• Issue of March 18th – March 31st

    Stations of the Cross
    In the years of the early church, Christian pilgrims would travel to Jerusalem to walk the Way of the Cross. Now, Catholics around the world retrace the steps of Jesus through the Stations of the Cross in their own churches or communities. Stations of the Cross is a Catholic devotion that has a rich history and can take many different forms.
    Since the 4th century, pilgrims would come to the Holy Land and visit places connected to Jesus' life, said Richard McCarron, associate professor of liturgy at Catholic Theological Union. “The pilgrims would come back (to Europe) and recreate these experiences,” McCarron said. By the 5th century, shrines were erected in Europe to that represent some of the shrines in Jerusalem.

    Quigley's great goodbye
    March 11 was a “bittersweet” day for Archbishop Quigley Preparatory Seminary and its community of faculty, staff, students, alumni and friends, said Father Peter Sneig, the school's president and rector.
    The Archdiocese of Chicago's high school seminary will close its doors in June after 102 years of educating young men who are considering the priesthood. On March 11, Quigley hosted “The Great Goodbye” to give everyone an opportunity to visit the school one last time.

    Praying for justice for immigrants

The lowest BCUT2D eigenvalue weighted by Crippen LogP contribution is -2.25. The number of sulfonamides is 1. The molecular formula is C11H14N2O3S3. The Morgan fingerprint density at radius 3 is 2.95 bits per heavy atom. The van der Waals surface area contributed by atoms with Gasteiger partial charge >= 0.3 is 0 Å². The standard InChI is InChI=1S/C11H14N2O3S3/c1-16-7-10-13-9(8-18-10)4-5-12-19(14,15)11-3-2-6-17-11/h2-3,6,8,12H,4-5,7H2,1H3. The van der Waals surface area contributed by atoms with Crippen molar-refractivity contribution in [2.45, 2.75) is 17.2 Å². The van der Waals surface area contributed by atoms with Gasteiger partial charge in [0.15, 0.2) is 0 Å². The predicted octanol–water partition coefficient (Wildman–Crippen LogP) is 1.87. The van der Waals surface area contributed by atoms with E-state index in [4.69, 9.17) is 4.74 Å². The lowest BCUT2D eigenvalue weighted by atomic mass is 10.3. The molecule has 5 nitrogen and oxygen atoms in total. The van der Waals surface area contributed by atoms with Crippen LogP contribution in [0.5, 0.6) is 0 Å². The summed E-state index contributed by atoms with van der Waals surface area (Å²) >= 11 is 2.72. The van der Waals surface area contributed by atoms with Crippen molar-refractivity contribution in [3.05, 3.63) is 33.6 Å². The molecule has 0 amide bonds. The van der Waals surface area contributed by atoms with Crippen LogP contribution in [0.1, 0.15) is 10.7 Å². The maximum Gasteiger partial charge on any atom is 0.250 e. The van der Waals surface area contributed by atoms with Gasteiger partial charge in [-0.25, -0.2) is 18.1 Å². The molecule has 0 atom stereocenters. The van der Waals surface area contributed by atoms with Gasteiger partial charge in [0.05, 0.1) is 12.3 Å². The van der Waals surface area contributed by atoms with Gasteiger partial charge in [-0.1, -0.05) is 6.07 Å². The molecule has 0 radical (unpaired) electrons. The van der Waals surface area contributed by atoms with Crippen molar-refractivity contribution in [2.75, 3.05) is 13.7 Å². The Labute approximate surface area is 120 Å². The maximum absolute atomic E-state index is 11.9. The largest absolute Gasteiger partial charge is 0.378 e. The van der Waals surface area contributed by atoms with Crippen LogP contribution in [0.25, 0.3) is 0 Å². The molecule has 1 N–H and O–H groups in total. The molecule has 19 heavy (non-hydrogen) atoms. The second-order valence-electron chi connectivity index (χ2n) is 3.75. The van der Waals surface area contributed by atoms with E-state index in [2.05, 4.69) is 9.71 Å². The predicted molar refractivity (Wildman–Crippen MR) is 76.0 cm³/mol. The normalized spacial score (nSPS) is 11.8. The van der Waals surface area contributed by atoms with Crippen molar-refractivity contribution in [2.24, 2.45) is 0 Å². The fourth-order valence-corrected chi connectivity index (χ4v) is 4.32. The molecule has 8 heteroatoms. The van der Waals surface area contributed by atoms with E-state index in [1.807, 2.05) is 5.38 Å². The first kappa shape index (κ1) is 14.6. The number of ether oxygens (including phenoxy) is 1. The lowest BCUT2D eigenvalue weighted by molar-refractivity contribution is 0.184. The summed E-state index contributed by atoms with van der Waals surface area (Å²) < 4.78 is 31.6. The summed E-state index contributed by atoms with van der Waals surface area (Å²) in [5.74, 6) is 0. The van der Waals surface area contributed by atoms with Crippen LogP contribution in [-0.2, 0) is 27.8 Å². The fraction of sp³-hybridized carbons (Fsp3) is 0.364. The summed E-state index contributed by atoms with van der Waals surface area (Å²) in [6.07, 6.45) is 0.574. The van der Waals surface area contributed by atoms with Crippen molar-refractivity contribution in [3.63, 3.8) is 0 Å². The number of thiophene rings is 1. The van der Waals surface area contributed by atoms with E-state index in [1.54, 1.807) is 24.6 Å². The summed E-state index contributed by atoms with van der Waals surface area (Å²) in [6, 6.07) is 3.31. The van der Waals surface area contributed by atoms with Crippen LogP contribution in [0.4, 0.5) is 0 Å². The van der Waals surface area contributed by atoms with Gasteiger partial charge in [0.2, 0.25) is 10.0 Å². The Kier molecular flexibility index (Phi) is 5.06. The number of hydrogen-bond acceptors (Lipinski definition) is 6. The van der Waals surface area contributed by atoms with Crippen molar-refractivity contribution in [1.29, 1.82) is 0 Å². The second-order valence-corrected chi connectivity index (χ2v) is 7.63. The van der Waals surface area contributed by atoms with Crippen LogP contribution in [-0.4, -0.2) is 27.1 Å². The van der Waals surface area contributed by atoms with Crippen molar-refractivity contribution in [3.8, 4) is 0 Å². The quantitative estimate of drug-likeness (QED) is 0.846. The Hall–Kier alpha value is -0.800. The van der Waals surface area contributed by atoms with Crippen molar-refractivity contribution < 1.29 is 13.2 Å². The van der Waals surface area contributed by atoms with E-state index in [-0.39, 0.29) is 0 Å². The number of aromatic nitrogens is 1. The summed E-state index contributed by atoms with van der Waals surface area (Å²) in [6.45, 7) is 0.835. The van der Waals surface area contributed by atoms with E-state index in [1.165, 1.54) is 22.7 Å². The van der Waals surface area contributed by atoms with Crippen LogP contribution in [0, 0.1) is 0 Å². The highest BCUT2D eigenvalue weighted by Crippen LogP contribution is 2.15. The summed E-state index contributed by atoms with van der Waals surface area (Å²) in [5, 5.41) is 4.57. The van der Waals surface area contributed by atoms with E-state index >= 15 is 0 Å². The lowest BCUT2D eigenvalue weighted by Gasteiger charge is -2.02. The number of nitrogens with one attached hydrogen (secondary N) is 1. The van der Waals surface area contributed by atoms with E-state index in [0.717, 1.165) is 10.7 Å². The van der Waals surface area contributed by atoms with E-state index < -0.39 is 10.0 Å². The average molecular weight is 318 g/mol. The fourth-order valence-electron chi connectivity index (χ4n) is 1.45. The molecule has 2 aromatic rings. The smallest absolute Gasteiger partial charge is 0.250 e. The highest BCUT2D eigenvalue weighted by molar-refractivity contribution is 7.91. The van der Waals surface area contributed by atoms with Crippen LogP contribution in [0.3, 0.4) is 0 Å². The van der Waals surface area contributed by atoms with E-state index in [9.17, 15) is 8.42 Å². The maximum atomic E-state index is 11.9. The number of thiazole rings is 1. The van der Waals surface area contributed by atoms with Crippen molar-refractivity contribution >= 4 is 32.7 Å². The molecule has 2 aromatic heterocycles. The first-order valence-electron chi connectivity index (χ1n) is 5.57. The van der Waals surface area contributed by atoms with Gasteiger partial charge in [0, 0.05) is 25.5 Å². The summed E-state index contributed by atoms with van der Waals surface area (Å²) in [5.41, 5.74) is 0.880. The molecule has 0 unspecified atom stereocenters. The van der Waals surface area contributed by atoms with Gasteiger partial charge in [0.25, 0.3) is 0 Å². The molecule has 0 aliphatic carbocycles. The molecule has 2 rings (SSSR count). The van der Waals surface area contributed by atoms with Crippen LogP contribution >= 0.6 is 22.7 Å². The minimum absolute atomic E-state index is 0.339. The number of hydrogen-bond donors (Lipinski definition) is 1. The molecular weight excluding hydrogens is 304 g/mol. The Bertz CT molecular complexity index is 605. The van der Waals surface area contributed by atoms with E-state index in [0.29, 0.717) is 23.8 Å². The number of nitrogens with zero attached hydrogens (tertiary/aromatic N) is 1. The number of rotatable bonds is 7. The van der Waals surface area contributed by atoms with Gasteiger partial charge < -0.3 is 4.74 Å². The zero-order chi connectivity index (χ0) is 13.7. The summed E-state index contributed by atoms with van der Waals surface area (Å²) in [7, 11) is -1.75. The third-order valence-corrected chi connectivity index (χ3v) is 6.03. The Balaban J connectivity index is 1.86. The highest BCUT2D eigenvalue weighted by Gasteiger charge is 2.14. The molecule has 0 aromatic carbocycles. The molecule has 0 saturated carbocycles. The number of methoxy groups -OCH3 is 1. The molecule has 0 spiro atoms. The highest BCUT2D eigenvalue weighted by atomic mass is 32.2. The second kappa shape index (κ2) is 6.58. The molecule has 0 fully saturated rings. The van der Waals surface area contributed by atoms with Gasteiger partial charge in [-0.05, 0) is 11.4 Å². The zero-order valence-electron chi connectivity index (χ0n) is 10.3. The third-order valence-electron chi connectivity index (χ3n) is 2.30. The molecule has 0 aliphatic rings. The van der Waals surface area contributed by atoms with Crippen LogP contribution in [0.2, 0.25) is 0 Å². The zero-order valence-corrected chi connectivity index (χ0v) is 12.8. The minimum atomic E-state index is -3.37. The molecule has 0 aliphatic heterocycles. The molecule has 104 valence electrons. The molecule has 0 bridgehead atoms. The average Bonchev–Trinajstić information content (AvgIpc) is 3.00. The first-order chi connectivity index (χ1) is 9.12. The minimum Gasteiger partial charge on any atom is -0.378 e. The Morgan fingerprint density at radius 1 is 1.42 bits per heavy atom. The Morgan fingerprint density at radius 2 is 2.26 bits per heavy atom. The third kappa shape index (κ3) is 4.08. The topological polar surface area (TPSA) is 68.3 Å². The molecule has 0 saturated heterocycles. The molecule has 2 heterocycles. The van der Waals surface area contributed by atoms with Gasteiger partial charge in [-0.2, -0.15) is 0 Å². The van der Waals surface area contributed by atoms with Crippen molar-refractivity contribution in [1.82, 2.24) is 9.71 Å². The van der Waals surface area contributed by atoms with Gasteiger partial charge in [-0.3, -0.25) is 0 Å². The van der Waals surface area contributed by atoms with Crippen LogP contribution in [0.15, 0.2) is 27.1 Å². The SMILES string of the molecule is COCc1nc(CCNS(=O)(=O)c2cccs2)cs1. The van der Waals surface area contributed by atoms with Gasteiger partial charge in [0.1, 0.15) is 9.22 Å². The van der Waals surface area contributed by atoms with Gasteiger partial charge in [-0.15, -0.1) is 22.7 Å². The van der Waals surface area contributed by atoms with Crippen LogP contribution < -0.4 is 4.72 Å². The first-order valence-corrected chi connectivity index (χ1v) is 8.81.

It was a cold day with a biting wind when about 30 people gathered on Federal Plaza to raise a cross and pray the rosary for immigrants.
    The vigil, sponsored by Priests for Justice for Immigrants, was the first of the six Lenten Wednesday gatherings at which members of the faithful joined the priests in praying for the needs of immigrants and for comprehensive immigration reform.



  • Issue of March 4th – March 17th

    Faith in higher education?
    Colleges and universities offer religious education to Catholics and others

    Colleges feed students’ hunger for religious knowledge
    Catholic colleges and universities around the United States have become increasingly diverse in recent decades, but that doesn’t mean they take their Catholic identity less seriously. Making sure Catholic colleges and universities are truly Catholic was the point of “Ex Corde Ecclesiae” (“From the Heart of the Church”). Pope John Paul II’s apostolic constitution on Catholic Universities. Promulgated in 1990, the document was implemented in the United States in 1999. The document calls on Catholic universities to be faithful to the Christian message while reflecting on human knowledge “in the light of the Catholic faith.”

    Catholic universities reach out to other faiths